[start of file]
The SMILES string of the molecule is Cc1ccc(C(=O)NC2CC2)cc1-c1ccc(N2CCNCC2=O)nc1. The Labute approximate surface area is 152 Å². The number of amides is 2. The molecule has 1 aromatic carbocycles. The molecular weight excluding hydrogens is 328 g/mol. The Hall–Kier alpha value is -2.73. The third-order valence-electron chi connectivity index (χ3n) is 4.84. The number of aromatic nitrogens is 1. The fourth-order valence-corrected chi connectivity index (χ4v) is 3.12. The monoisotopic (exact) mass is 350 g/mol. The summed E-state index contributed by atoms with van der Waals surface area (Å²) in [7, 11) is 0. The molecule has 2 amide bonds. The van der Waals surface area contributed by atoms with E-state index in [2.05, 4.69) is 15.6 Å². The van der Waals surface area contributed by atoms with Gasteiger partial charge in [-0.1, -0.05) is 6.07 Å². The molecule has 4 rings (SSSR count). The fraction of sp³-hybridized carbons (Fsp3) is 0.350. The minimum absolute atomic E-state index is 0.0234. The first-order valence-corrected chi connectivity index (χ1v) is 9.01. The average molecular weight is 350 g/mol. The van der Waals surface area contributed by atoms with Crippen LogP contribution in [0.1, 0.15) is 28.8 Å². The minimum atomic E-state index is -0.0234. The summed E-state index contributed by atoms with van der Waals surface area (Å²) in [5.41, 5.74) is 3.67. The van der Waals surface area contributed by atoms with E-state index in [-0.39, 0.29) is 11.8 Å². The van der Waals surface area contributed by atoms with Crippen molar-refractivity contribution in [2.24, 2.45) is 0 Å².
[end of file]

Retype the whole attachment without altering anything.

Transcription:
The SMILES string of the molecule is Cc1ccc(C(=O)NC2CC2)cc1-c1ccc(N2CCNCC2=O)nc1. The Labute approximate surface area is 152 Å². The number of amides is 2. The molecule has 1 aromatic carbocycles. The molecular weight excluding hydrogens is 328 g/mol. The Hall–Kier alpha value is -2.73. The third-order valence-electron chi connectivity index (χ3n) is 4.84. The number of aromatic nitrogens is 1. The fourth-order valence-corrected chi connectivity index (χ4v) is 3.12. The monoisotopic (exact) mass is 350 g/mol. The summed E-state index contributed by atoms with van der Waals surface area (Å²) in [7, 11) is 0. The molecule has 2 amide bonds. The van der Waals surface area contributed by atoms with E-state index in [2.05, 4.69) is 15.6 Å². The van der Waals surface area contributed by atoms with Gasteiger partial charge in [-0.1, -0.05) is 6.07 Å². The molecule has 4 rings (SSSR count). The fraction of sp³-hybridized carbons (Fsp3) is 0.350. The minimum absolute atomic E-state index is 0.0234. The first-order valence-corrected chi connectivity index (χ1v) is 9.01. The average molecular weight is 350 g/mol. The van der Waals surface area contributed by atoms with Crippen LogP contribution in [0.1, 0.15) is 28.8 Å². The minimum atomic E-state index is -0.0234. The summed E-state index contributed by atoms with van der Waals surface area (Å²) in [5.41, 5.74) is 3.67. The van der Waals surface area contributed by atoms with E-state index in [-0.39, 0.29) is 11.8 Å². The van der Waals surface area contributed by atoms with Crippen molar-refractivity contribution in [2.24, 2.45) is 0 Å².